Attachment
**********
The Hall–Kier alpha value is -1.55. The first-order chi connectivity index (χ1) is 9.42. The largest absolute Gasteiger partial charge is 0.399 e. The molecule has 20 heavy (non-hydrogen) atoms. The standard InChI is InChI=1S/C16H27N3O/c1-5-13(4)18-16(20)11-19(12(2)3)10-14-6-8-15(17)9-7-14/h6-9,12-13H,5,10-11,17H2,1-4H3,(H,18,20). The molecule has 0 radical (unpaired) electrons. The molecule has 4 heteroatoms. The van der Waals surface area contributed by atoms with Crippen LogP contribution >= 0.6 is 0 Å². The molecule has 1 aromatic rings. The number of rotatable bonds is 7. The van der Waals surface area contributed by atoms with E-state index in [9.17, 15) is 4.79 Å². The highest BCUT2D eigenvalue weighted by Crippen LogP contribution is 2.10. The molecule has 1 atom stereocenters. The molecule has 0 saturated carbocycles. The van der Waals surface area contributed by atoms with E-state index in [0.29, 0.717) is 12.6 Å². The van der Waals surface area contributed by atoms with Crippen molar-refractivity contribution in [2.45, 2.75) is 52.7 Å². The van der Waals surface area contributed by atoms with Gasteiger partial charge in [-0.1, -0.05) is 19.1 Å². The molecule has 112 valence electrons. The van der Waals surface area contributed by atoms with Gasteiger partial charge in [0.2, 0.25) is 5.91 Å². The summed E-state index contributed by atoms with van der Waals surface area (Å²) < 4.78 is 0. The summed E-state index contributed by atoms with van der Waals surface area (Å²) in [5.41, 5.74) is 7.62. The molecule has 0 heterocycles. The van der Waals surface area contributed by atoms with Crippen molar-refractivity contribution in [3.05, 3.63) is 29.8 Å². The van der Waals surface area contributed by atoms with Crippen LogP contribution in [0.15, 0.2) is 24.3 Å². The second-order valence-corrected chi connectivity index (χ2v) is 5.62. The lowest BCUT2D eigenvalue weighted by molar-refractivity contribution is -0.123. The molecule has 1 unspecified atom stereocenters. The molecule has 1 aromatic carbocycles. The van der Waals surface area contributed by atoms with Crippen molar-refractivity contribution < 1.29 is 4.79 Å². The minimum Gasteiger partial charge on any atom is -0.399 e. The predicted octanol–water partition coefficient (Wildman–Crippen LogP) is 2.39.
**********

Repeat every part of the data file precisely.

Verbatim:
The Hall–Kier alpha value is -1.55. The first-order chi connectivity index (χ1) is 9.42. The largest absolute Gasteiger partial charge is 0.399 e. The molecule has 20 heavy (non-hydrogen) atoms. The standard InChI is InChI=1S/C16H27N3O/c1-5-13(4)18-16(20)11-19(12(2)3)10-14-6-8-15(17)9-7-14/h6-9,12-13H,5,10-11,17H2,1-4H3,(H,18,20). The molecule has 0 radical (unpaired) electrons. The molecule has 4 heteroatoms. The van der Waals surface area contributed by atoms with Crippen LogP contribution >= 0.6 is 0 Å². The molecule has 1 aromatic rings. The number of rotatable bonds is 7. The van der Waals surface area contributed by atoms with E-state index in [9.17, 15) is 4.79 Å². The highest BCUT2D eigenvalue weighted by Crippen LogP contribution is 2.10. The molecule has 1 atom stereocenters. The molecule has 0 saturated carbocycles. The van der Waals surface area contributed by atoms with E-state index in [0.29, 0.717) is 12.6 Å². The van der Waals surface area contributed by atoms with Crippen molar-refractivity contribution in [2.45, 2.75) is 52.7 Å². The van der Waals surface area contributed by atoms with Gasteiger partial charge in [-0.1, -0.05) is 19.1 Å². The molecule has 112 valence electrons. The van der Waals surface area contributed by atoms with Gasteiger partial charge in [0.2, 0.25) is 5.91 Å². The summed E-state index contributed by atoms with van der Waals surface area (Å²) < 4.78 is 0. The summed E-state index contributed by atoms with van der Waals surface area (Å²) in [5.41, 5.74) is 7.62. The molecule has 0 heterocycles. The van der Waals surface area contributed by atoms with Crippen molar-refractivity contribution in [3.05, 3.63) is 29.8 Å². The van der Waals surface area contributed by atoms with Crippen LogP contribution in [0.15, 0.2) is 24.3 Å². The second-order valence-corrected chi connectivity index (χ2v) is 5.62. The lowest BCUT2D eigenvalue weighted by molar-refractivity contribution is -0.123. The molecule has 1 unspecified atom stereocenters. The molecule has 1 aromatic carbocycles. The van der Waals surface area contributed by atoms with Crippen molar-refractivity contribution < 1.29 is 4.79 Å². The minimum Gasteiger partial charge on any atom is -0.399 e. The predicted octanol–water partition coefficient (Wildman–Crippen LogP) is 2.39.